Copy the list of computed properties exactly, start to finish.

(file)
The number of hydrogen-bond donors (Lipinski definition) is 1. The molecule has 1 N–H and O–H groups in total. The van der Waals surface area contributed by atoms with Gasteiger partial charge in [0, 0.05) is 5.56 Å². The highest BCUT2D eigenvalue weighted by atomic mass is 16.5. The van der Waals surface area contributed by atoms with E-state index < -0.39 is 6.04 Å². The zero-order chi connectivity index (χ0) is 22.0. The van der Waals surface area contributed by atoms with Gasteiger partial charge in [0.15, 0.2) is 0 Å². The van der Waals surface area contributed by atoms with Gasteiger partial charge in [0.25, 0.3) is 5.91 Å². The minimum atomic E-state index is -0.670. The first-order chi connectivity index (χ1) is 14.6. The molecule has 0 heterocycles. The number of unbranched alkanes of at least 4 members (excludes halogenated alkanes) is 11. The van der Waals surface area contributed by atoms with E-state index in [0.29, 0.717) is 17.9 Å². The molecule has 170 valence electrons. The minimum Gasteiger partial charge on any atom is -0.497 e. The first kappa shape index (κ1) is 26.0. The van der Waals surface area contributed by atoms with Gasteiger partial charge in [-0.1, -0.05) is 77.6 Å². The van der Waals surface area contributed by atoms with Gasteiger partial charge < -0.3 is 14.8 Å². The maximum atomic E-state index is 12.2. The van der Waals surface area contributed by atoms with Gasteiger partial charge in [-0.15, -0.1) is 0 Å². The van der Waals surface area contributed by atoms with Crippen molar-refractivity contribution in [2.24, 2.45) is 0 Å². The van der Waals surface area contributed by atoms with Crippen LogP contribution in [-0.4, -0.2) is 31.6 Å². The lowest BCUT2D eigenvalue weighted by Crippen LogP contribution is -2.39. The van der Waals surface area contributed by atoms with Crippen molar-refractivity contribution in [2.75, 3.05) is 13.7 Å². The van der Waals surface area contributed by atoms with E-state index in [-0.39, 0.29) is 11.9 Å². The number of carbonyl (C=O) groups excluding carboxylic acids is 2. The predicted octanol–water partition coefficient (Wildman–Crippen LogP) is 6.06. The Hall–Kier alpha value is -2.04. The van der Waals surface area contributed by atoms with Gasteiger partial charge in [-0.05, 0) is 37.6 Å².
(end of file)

The number of hydrogen-bond donors (Lipinski definition) is 1. The molecule has 1 N–H and O–H groups in total. The van der Waals surface area contributed by atoms with Gasteiger partial charge in [0, 0.05) is 5.56 Å². The highest BCUT2D eigenvalue weighted by atomic mass is 16.5. The van der Waals surface area contributed by atoms with E-state index < -0.39 is 6.04 Å². The zero-order chi connectivity index (χ0) is 22.0. The van der Waals surface area contributed by atoms with Gasteiger partial charge in [0.15, 0.2) is 0 Å². The van der Waals surface area contributed by atoms with Gasteiger partial charge in [0.25, 0.3) is 5.91 Å². The minimum atomic E-state index is -0.670. The first-order chi connectivity index (χ1) is 14.6. The molecule has 0 heterocycles. The number of unbranched alkanes of at least 4 members (excludes halogenated alkanes) is 11. The van der Waals surface area contributed by atoms with E-state index in [0.29, 0.717) is 17.9 Å². The molecule has 170 valence electrons. The minimum Gasteiger partial charge on any atom is -0.497 e. The first kappa shape index (κ1) is 26.0. The van der Waals surface area contributed by atoms with Gasteiger partial charge in [-0.1, -0.05) is 77.6 Å². The van der Waals surface area contributed by atoms with Gasteiger partial charge < -0.3 is 14.8 Å². The maximum atomic E-state index is 12.2. The van der Waals surface area contributed by atoms with Gasteiger partial charge in [-0.15, -0.1) is 0 Å². The van der Waals surface area contributed by atoms with Crippen molar-refractivity contribution in [2.24, 2.45) is 0 Å². The van der Waals surface area contributed by atoms with Crippen LogP contribution in [-0.4, -0.2) is 31.6 Å². The lowest BCUT2D eigenvalue weighted by Crippen LogP contribution is -2.39. The van der Waals surface area contributed by atoms with Crippen molar-refractivity contribution in [2.75, 3.05) is 13.7 Å². The van der Waals surface area contributed by atoms with E-state index in [-0.39, 0.29) is 11.9 Å². The number of carbonyl (C=O) groups excluding carboxylic acids is 2. The predicted octanol–water partition coefficient (Wildman–Crippen LogP) is 6.06. The Hall–Kier alpha value is -2.04. The van der Waals surface area contributed by atoms with Gasteiger partial charge in [-0.05, 0) is 37.6 Å².